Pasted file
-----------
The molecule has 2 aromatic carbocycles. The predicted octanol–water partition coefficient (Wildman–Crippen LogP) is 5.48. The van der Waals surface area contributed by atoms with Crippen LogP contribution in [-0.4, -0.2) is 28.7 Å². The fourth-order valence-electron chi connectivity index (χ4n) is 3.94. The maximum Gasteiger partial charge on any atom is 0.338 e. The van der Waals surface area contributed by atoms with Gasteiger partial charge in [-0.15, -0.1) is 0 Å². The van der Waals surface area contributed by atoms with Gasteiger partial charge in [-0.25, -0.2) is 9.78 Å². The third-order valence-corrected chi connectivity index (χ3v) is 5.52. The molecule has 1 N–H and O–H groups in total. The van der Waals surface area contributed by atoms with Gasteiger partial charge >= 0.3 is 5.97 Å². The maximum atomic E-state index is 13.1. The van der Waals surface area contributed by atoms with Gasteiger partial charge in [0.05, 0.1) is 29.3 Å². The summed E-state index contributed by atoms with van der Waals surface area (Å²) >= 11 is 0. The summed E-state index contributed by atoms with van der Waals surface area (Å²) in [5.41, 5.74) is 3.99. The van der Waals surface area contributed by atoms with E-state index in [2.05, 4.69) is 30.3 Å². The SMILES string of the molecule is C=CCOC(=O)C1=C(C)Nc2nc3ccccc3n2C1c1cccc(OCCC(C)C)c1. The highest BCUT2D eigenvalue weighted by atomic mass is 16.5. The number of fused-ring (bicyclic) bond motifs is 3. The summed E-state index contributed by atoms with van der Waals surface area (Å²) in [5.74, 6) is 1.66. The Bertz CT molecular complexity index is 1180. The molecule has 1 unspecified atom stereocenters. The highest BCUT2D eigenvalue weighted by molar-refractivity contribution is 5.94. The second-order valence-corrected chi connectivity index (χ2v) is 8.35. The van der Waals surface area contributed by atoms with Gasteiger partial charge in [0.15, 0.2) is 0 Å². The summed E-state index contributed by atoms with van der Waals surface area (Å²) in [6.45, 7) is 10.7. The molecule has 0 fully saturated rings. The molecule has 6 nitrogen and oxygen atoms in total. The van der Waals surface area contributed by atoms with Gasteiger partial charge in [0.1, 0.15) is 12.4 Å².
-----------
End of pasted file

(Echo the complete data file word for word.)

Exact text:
The molecule has 2 aromatic carbocycles. The predicted octanol–water partition coefficient (Wildman–Crippen LogP) is 5.48. The van der Waals surface area contributed by atoms with Crippen LogP contribution in [-0.4, -0.2) is 28.7 Å². The fourth-order valence-electron chi connectivity index (χ4n) is 3.94. The maximum Gasteiger partial charge on any atom is 0.338 e. The van der Waals surface area contributed by atoms with Gasteiger partial charge in [-0.15, -0.1) is 0 Å². The van der Waals surface area contributed by atoms with Gasteiger partial charge in [-0.25, -0.2) is 9.78 Å². The third-order valence-corrected chi connectivity index (χ3v) is 5.52. The molecule has 1 N–H and O–H groups in total. The van der Waals surface area contributed by atoms with Gasteiger partial charge >= 0.3 is 5.97 Å². The maximum atomic E-state index is 13.1. The van der Waals surface area contributed by atoms with Gasteiger partial charge in [0.05, 0.1) is 29.3 Å². The summed E-state index contributed by atoms with van der Waals surface area (Å²) >= 11 is 0. The summed E-state index contributed by atoms with van der Waals surface area (Å²) in [5.41, 5.74) is 3.99. The van der Waals surface area contributed by atoms with E-state index in [2.05, 4.69) is 30.3 Å². The SMILES string of the molecule is C=CCOC(=O)C1=C(C)Nc2nc3ccccc3n2C1c1cccc(OCCC(C)C)c1. The highest BCUT2D eigenvalue weighted by atomic mass is 16.5. The number of fused-ring (bicyclic) bond motifs is 3. The summed E-state index contributed by atoms with van der Waals surface area (Å²) in [5.74, 6) is 1.66. The Bertz CT molecular complexity index is 1180. The molecule has 1 unspecified atom stereocenters. The highest BCUT2D eigenvalue weighted by molar-refractivity contribution is 5.94. The second-order valence-corrected chi connectivity index (χ2v) is 8.35. The van der Waals surface area contributed by atoms with Gasteiger partial charge in [0.15, 0.2) is 0 Å². The summed E-state index contributed by atoms with van der Waals surface area (Å²) in [6.45, 7) is 10.7. The molecule has 0 fully saturated rings. The molecule has 6 nitrogen and oxygen atoms in total. The van der Waals surface area contributed by atoms with Gasteiger partial charge in [0.1, 0.15) is 12.4 Å².